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Christian faith, reason and science

January 2010 letter (rejected by 'The Christadelphian')

This letter, co-signed by a number of members with scientific qualifications, was rejected by the principal magazine of the Christadelphian church.  In subsequent correspondence, the editor referred to advice he had received from other qualified members: he refused to divulge their names.

Brother Michael

 When discussing evolution and creation it is essential to remember that the heavens declare the glory of God (Psa.19), and that God holds all men morally accountable to him because of the self evident witness of his creation (Rom.1). Furthermore God expects Christian thinkers to humbly consider his heavens and all of his creation before presuming to define the limits of God's character and behaviour (Job.38-40).

 This means that if evolution is true, then evolution also (a) declares the glory of God, (b) is a witness of his invisible attributes and eternal power, and (c) reveals a wealth of information about God's modus operandi, along with all the other wonderful and creative forces we are able to discover with science.

 Our community would do well to think positively about the Creation in this way. For many years even scientifically informed Christadelphians held out against evolution in hope that something new would turn up that would better explain the data in favour of a literal view of special creation. New evidence did come in the form of the genetic code and the study of the genome, and the findings decided the issue of common descent as surely as DNA evidence settles a paternity dispute. While the implications of these and other discoveries will take some time to sink in and be properly synthesised with our beliefs, the writing is on the wall for all to see. We were wrong. If we do not face the facts, our children will; the rising tide of genetic technology will see to that. Consequently, all who seek the truth should be free to cautiously accept the facts of science in faith, believing that all elements of God's Creation are witness to his ways and power. 

 In view of these developments, our community needs open hearted honesty to diligently enquire how we resolve these matters. We must humbly seek the truth in faith that God's ways are higher than we can imagine; we do not need renewed exhortations to hold fast to untenable ideas. We will certainly need to apply more critical thinking to our application of Scripture. After all, if the self-evident witness of the Creation revealed enough of God’s invisible attributes and power (Rom.1:20) to leave the Roman world without excuse, how can we defend placing Scripture at odds with the natural world today? Insisting that God’s Word is opposed to the demonstrable facts of God’s Works is a recipe for unbelief; it places obstacles in the path of the young and the interested, and hands the mantle of truth and reason over to the atheist by making the Bible look false. Likewise we must avoid discrediting faithful individuals whose knowledge, experience and training has equipped them to separate the facts of Scripture and science from the chaff of the so-called “Creationist” movement. Finally we must vigorously dismiss the mistaken belief that evolution disposes of God. Failure to meet these needs will leave us ill equipped to respond to the atheistic challenges of today and the future.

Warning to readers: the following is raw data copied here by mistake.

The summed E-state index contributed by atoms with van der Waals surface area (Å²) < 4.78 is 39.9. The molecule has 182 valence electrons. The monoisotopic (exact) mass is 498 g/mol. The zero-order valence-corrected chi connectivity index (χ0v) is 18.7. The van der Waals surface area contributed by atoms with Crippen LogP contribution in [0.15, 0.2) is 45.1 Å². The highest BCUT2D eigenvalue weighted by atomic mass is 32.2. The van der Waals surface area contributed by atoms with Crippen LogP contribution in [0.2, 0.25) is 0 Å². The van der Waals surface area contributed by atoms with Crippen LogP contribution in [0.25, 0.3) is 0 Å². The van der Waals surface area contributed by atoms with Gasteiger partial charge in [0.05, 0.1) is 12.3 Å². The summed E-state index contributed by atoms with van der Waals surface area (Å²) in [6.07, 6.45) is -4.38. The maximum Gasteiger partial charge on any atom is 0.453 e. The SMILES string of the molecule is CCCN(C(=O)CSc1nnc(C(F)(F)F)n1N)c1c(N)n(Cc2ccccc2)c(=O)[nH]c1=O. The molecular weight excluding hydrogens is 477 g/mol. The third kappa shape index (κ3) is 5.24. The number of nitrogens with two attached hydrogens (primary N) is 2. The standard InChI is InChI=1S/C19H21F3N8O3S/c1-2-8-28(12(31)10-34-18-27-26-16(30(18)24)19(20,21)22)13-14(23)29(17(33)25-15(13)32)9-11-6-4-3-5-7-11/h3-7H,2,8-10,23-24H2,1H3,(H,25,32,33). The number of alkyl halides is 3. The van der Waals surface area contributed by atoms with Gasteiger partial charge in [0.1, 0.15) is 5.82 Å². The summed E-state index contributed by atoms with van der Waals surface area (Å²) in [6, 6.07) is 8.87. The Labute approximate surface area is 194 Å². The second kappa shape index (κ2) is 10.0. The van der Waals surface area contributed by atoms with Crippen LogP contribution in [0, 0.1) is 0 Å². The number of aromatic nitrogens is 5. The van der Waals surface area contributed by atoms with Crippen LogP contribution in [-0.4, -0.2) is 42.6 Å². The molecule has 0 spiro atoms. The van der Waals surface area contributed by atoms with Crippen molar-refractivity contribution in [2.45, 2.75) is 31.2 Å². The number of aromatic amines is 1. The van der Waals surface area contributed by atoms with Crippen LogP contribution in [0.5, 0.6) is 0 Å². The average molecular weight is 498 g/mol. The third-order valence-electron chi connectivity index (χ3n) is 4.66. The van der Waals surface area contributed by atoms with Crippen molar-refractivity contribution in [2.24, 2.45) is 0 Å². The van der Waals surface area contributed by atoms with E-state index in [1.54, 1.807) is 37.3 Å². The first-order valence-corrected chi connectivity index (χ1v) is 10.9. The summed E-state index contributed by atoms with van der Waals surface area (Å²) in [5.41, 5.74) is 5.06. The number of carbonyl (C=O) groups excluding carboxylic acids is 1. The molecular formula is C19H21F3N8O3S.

Meanwhile, in view of our historic opposition to evolution (because of its unfortunate adoption by atheists as a cause for disbelief), we must of course generously and patiently allow our community time to come to terms with the discoveries of science. But in the long term God's truth is at stake, God's glory is at stake, and our appreciation for God's character is at stake. Arguably the survival of our community is also at stake. 

 The heavens declare the glory of God. Do we believe this?

 Let’s not shy away from the witness of God’s Creation.

 your brother in Christ Jesus,

 Jonathan Pogson

  

PS. The following brothers and sisters expressed their wish to co-sign in support.

[7 others and] David Brown

 

 Investigate everything you believe - if it is the truth it cannot be injured thereby; if error, the sooner it is correct the better. Never be afraid of results to which you may be driven by your investigations, as this will inevitably bias your mind and disqualify you to arrive at ultimate truth.  John Thomas

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